Fraternal Order of Police, Queen City Lodge v. Cincinnati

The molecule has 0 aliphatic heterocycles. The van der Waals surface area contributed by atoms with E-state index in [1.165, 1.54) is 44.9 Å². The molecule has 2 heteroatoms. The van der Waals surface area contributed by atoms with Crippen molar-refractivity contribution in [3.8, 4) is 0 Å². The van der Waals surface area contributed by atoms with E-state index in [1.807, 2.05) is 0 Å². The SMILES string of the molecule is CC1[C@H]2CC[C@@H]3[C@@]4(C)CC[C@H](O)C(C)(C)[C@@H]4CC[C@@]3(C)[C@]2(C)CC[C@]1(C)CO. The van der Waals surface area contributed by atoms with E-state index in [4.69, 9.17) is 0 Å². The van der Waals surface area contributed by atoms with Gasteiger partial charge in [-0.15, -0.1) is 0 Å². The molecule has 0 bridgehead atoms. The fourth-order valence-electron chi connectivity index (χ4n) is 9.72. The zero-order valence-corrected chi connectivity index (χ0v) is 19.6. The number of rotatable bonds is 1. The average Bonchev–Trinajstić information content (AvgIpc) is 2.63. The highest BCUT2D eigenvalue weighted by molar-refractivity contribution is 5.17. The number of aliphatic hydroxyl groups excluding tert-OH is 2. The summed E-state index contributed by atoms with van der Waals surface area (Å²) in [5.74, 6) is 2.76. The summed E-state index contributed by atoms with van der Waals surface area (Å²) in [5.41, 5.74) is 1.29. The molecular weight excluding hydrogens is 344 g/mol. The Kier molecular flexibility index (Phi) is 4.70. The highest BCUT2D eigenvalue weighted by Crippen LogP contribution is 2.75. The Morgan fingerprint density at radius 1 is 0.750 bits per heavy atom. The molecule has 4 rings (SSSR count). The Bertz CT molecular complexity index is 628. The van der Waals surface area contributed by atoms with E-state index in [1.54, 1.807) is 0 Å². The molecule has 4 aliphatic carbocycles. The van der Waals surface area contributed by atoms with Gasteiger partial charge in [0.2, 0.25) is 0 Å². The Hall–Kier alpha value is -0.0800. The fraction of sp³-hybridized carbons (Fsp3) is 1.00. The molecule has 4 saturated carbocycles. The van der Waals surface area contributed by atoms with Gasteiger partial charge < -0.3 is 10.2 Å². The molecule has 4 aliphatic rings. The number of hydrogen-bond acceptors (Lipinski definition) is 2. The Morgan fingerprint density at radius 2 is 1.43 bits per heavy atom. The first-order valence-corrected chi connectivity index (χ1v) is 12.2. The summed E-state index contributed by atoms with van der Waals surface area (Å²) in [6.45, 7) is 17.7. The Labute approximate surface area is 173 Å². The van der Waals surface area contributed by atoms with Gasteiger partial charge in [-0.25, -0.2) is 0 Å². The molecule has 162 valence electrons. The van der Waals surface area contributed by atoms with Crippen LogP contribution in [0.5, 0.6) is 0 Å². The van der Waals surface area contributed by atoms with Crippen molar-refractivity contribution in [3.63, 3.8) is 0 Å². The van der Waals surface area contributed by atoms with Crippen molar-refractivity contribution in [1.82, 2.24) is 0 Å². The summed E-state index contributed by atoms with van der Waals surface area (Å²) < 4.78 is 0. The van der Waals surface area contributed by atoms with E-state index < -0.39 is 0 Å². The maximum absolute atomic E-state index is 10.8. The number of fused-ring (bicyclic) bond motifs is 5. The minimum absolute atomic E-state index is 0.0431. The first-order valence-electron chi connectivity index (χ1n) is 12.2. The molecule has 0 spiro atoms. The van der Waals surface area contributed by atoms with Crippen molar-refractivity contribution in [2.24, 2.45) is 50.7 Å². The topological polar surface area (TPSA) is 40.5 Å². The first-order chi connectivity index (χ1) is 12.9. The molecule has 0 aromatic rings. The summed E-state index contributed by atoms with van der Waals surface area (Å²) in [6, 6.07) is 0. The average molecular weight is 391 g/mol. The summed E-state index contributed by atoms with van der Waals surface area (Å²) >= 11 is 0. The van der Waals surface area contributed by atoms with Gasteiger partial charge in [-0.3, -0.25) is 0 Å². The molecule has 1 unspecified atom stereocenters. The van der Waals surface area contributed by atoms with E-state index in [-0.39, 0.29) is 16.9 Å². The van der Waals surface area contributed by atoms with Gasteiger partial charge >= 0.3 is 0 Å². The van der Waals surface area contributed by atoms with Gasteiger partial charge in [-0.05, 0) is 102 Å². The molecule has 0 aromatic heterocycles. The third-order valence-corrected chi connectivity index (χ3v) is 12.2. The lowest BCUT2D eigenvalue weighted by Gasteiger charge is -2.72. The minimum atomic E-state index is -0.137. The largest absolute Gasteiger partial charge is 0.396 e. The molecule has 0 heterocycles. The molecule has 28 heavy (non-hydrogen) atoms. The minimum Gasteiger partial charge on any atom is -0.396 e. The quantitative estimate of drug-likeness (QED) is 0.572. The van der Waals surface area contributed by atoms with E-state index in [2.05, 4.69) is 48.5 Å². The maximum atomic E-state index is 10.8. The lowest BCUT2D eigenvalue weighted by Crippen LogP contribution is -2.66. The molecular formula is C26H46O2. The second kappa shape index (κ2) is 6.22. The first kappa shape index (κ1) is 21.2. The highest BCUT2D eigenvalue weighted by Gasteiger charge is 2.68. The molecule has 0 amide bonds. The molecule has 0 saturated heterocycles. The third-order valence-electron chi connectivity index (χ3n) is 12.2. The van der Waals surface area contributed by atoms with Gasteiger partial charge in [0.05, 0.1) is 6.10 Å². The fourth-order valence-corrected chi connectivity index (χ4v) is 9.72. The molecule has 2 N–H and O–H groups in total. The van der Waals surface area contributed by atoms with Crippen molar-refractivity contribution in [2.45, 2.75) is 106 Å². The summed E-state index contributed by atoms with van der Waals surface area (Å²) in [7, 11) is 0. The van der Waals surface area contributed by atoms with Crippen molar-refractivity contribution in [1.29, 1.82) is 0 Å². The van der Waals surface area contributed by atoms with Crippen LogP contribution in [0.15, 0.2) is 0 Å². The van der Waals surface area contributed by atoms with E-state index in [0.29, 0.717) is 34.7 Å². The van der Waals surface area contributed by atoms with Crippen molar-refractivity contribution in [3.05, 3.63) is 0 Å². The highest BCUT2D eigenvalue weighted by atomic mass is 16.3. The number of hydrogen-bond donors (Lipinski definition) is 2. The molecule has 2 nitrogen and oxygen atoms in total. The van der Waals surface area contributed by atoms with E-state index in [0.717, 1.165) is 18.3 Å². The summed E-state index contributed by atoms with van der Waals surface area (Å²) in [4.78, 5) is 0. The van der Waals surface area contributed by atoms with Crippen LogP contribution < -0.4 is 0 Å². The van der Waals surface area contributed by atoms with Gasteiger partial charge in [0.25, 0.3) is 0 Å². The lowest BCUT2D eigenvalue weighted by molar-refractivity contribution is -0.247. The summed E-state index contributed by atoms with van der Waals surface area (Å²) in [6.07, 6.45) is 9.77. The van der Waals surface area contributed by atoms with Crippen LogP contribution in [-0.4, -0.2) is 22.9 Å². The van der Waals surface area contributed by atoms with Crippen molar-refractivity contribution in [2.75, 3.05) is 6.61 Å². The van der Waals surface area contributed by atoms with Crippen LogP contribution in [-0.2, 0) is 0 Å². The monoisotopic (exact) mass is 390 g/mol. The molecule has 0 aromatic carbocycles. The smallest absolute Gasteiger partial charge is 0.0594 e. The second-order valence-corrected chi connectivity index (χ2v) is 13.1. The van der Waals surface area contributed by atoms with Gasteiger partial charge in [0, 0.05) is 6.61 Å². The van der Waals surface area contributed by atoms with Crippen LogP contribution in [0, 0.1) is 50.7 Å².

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[Cite as Fraternal Order of Police, Queen City Lodge v. Cincinnati, 164 Ohio App.3d 579, 2005-Ohio6514.] IN THE COURT OF APPEALS FIRST APPELLATE DISTRICT OF OHIO HAMILTON COUNTY, OHIO FRATERNAL ORDER OF POLICE, QUEEN CITY LODGE NO. 69, : APPEAL NO. C-050204 TRIAL NO. A-0408512 : Appellee, O P I N I O N. : v. : CITY OF CINCINNATI : Appellant. Civil Appeal From: Hamilton County Court of Common Pleas Judgment Appealed From Is: Affirmed Date of Judgment Entry on Appeal: December 9, 2005 Hardin, Lefton, Lazarus & Marks, Stephen S. Lazarus, and Kimberly A. Rutowski, for appellee. J. Rita McNeil, City Solicitor, and Gloria J. Sigman, Assistant City Solicitor, for appellant. GORMAN, Judge. {¶1} The defendant-appellant, the city of Cincinnati, appeals from the order of the Hamilton County Court of Common Pleas granting the motion of the plaintiffappellee, Fraternal Order of Police, Queen City Lodge No. 69 ( FOP ), to confirm an OHIO FIRST DISTRICT COURT OF APPEALS arbitrator s award modifying the discharge of the grievant, Police Lieutenant Christopher Matzen, to a ten-day suspension, and overruling the city s motion to vacate. In its single assignment of error, the city contends that the trial court erred by confirming the arbitrator s award because the arbitrator exceeded his authority when he relied on the city police division s rules and regulations, which were extraneous to the parties collectivebargaining agreement. Because the arbitrator s award was not unlawful, arbitrary, or capricious, we affirm the trial court s judgment. {¶2} The facts are summarized in the arbitrator s written decision. At 11:00 p.m. on June 17, 2003, Lt. Matzen and his partner responded to a 9-1-1 domesticviolence hang-up call that originated from the residence at 49 Kings Run in Winton Terrace. Lt. Matzen s partner went to the front door, and Matzen went to the rear door. Believing that his partner had gained entry, Matzen heard a male voice shout as the rear door opened. A man, later identified as Mario Hill, burst out through the rear screen door. Lt. Matzen sprayed a chemical irritant in his face. Hill retreated inside. Lt. Matzen followed and handcuffed him. The complainant advised the officers that she did not want to press charges, but only wanted Hill to leave. No criminal conduct was found to have occurred, and Lt. Matzen released Hill from the handcuffs. {¶3} Lt. Matzen did not inform his partner that he had used a chemical irritant and did not immediately notify a supervisor of his use of force, as he was required to do by Procedure 12.545 of the police division s Manual of Rules and Regulations and Disciplinary Process ( the Rules Manual ). At that time, Lt. Stuart Koeppe was acting commander in Matzen s district because the incumbent commander, Captain Thomas Johns, was on vacation and did not return to duty until June 23, 2005. Three days after 2 OHIO FIRST DISTRICT COURT OF APPEALS the incident, on June 20, 2005, Lt. Matzen prepared a draft Form 18C1 to report the use of a chemical irritant, and he typed in the name of Lt. Koeppe as the investigating supervisor. He handed the form to Lt. Koeppe, who refused to sign it. The form stated that Lt. Koeppe had conducted the investigation, which was not true. Koeppe advised Lt. Matzen that he was not on duty when the form said the investigation was conducted. He also advised Lt. Matzen that he was required to prepare a supplemental Form 17 because of his tardiness in reporting the use of force. {¶4} The Internal Investigation Section ( IIS ) investigated and concluded that Lt. Matzen s actions constituted a failure of good behavior for the following violations of the Rules Manual: {¶5} (1) Rule 1.23A. Members who use force or have knowledge of a use of force by a Department member shall immediately notify a supervisor. {¶6} (2) Rule 1.23B. Members shall not use any force in any situation than is reasonably necessary under the circumstances. Members shall use force in accordance with the law and Department procedure. {¶7} (3) Rule 1.01. Members shall not commit any acts, which constitute a violation of any of the rules, regulations, procedures, directives, or orders of the Department * * * C. An intentional violation which may lead to risk of physical injury to another or financial loss to the City * * *. {¶8} IIS also charged Lt. Matzen with dishonesty in violation of Rule 5.01 of the Rules Manual, which states that a police officer in the performance of his official duty shall not knowingly state, enter or cause to be entered on any official documents any 3 OHIO FIRST DISTRICT COURT OF APPEALS false information. IIS determined that Lt. Matzen was dishonest by placing Lieutenant Stuart Koeppe s name as an Investigating Supervisor on a Form 18C1. {¶9} Captain Michael Cureton conducted Lt. Matzen s predisciplinary hearing. He sustained all charges and specifications and recommended that, pursuant to Section 13.01 of the Rules Manual, Lt. Matzen be discharged. Police Chief Thomas H. Streicher Jr. approved Lt. Matzen s discharge, effective October 1, 2003, and the city dismissed him for a failure of good behavior and dishonesty in accordance with the charges and specifications. {¶10} Following a hearing, an arbitrator determined that Lt. Matzen was guilty of a failure of good behavior in violation of Rules 1.23A, 1.23B, and 1.01C, but that the evidence did not sustain the charge of dishonesty in violation of Rule 5.01. The arbitrator then reduced Lt. Matzen s discharge to a ten-day suspension. Noting that the city had not filed a transcript of the arbitration hearing, the trial court in its written decision concluded that the city had not established just cause to discharge Lt. Matzen at the hearing before the arbitrator, overruled the city s motion to vacate the arbitrator s award, and granted the FOP s motion to confirm the arbitrator s award. {¶11} In its sole assignment of error, the city now argues that the arbitrator erred in issuing his award modifying Lt. Matzen s discharge, because (1) Article II of the collective-bargaining agreement reserved to the city, under its management rights, the power to discipline and discharge employees and (2) the arbitrator exceeded his authority by applying rules extraneous to the parties agreement. {¶12} We have previously rejected the managerial-rights argument. We reject the city s contention that under its retention of managerial rights in Article II, and 4 OHIO FIRST DISTRICT COURT OF APPEALS consistent with R.C. 4117.08(C), the arbitrator was limited to making only a just cause determination. Absent language in a collective-bargaining agreement that restricts the arbitrator s power to review, if the arbitrator determines there was just cause to discipline an employee, the arbitrator is not required to defer to the employer as to the type of discipline imposed. * * * An arbitrator has broad authority to fashion a remedy, even if the remedy contemplated is not explicitly mentioned in the labor agreement. Cincinnati v. Queen City Lodge No. 69, Fraternal Order of Police, 2005-Ohio-6225, at ¶ 21 ( the Caton decision ), quoting Queen City Lodge No. 69, Fraternal Order of Police, Hamilton Cty., Ohio, Inc. v. Cincinnati (1992), 63 Ohio St.3d 403, 407, 588 N.E.2d 802. {¶13} Here, the parties collective-bargaining agreement did not define just cause and included no language that restricted the arbitrator s power to review whether just cause existed and the type of discipline imposed. The award drew its essence from the agreement because the arbitrator did not issue an award contravened by any section of the collective-bargaining agreement. See Caton, 2005-Ohio-6225, at ¶ 22. {¶14} Next, the city argues that the arbitrator exceeded his authority to determine just cause for discipline when he applied rules extraneous to the parties collective-bargaining agreement. See, e.g., Cincinnati v. Queen City Lodge No. 69, Fraternal Order of Police, 1st Dist. No. C-040454, 2005-Ohio-1560, at ¶ 30. The city contends that the arbitrator used his own brand of industrial justice in finding Matzen had not been dishonest. In relying on Internatl. Assn. of Firefighters, Local 67 v. Columbus (2002), 95 Ohio St.3d 101, 104, 766 N.E.2d 139, however, the city mistakenly assumes that the arbitrator s award turned on the interpretation of terms defined in the collective-bargaining agreement. See Caton, 2005-Ohio-6225, at ¶ 26-28. Here, as in 5 OHIO FIRST DISTRICT COURT OF APPEALS Caton, a disciplinary-grievance case, the arbitrator s modification of a police officer s discipline was rationally derived from the terms of the agreement and the city s own disciplinary rules manual. {¶15} Moreover, the city contradicts its own no-extraneous-source argument when it urges that we should look beyond Rule 5.01 of the Rules Manual to the Ohio Supreme Court s definition of dishonesty in State ex rel. Neal v. State Civ. Serv. Comm. (1947), 147 Ohio St. 430, 72 N.E.2d 69. {¶16} Under the terms of the collective-bargaining agreement, whether the evidence sustained the charges for violation of a police division rule was what the city agreed an arbitrator could decide by binding arbitration. Whether the city disagrees with the arbitrator s assessment of the evidence is immaterial to a reviewing court. See Caton, 2005-Ohio-6225, at ¶ 15; see, also, Findlay City School Dist. Bd. of Edn. v. Findlay Edn. Assn. (1990), 49 Ohio St.3d 129, 551 N.E.2d 186, paragraph one of the syllabus. {¶17} In reality, the city disagrees with the arbitrator s factual finding that Lt. Matzen was not dishonest as defined in Rule 5.01. The arbitrator determined that when Lt. Matzen wrote the name of Lt. Koeppe as the investigating supervisor on the Form 18C1, he did not knowingly, (i.e.[,] with intent to deceive) enter on the draft Form 18C1 inaccurate, false, incomplete, misleading or improper information. The arbitrator concluded that dishonest as defined in Rule 5.01 was predicated on the word knowingly, meaning an intentional act of lying, cheating or deceiving * * *[,] an act requiring mens rea or a guilty mind. In his testimony at the arbitration hearing, Chief Streicher agreed that dishonest[y] requires an intent to deceive and is an intentional act of falsehood. Since the city did not file a transcript, the weight of the evidence to 6 OHIO FIRST DISTRICT COURT OF APPEALS sustain a determination of just cause to discharge Lt. Matzen for a violation of Rule 5.01 necessarily depended on the arbitrator s statement of the evidence and his findings, which are set forth as follows. {¶18} When he was presented the Form 18C1 by Lt. Matzen, Lt. Koeppe testified that his first reaction was to be shocked and angry and he told Matzen that he could not sign the form as it was not true that he was the Investigating Supervisor. Lt. Koeppe testified that Lt. Matzen replied that he understood , and that Matzen then told Koeppe that he prepared the Form 18C1 as a draft to aid Koeppe in his investigation. While initially Lt. Koeppe did not think the Form 18C1 given to him was a draft, after this explanation by Lt. Matzen, Koeppe accepted that the Form 18C1 was a draft. {¶19} Specifically, Lt. Koeppe testified that dishonesty is a serious charge and involves the intent to deceive. If an officer was dishonest, Lt. Koeppe would document it. In Lt. Matzen s case, Lt. Koeppe did not document that Lt. Matzen had been dishonest as he did not conclude that Matzen had been dishonest. Once Matzen explained to Koeppe that the Form 18C1 was a draft to assist Koeppe in his investigation, Koeppe got over being initially upset and felt more comfortable. He testified that he had no reason to believe that Matzen had been dishonest. Further, Lt. Koeppe testified that Lt. Matzen has a very good reputation within the Police Department as an active lieutenant and for being honest. All told, Lt. Koeppe believed that while the Form 18C1 Lt. Matzen presented to him was inaccurate , he concluded after his discussion with Matzen that he could take Matzen at his word and that Matzen had not been dishonest. {¶20} That was the testimony of the City s key witness. While a charge of dishonesty was eventually brought against Lt. Matzen as the matter went up the chain of 7 OHIO FIRST DISTRICT COURT OF APPEALS command, the fundamental underpinning for the charge is missing. The testimony of the City s critical witness who had the crucial exchange with Lt. Matzen does not support a dishonesty charge. {¶21} A court may not set aside an arbitrator s award except in the very limited circumstances set forth in R.C. 2711.10. See Princeton City School Dist. Bd. of Edn. v. Princeton Assn. of Classroom Educators (1999), 134 Ohio App.3d 330, 332-333, 731 N.E.2d 186. This court s review is even more constrained when the trial court has not been provided with a transcript of the arbitration hearing. See Parrish v. Hill (Apr. 14, 1982), 1st Dist. No. C-810585. Under R.C. 2711.10(D), a court may vacate an award only if [t]he arbitrators exceeded their powers, or so imperfectly executed them that a mutual, final, and definite award upon the subject matter submitted was not made. {¶22} We agree with the trial court that there was a reasonable nexus between the collective-bargaining agreement and the arbitrator s award, which, we hold, drew its essence from the collective-bargaining agreement. See Queen City Lodge No. 69, Fraternal Order of Police, Hamilton Cty., Ohio, Inc. v. Cincinnati (1992), 63 Ohio St.3d 403, 406, 588 N.E.2d 802; see, also, Findlay City School Dist. Bd. of Edn., 49 Ohio St.3d 129, paragraph two of the syllabus. {¶23} The assignment of error is without merit. Therefore, we affirm the trial court s judgment. Judgment affirmed. HILDEBRANDT, P.J., and HENDON, J., concur. 8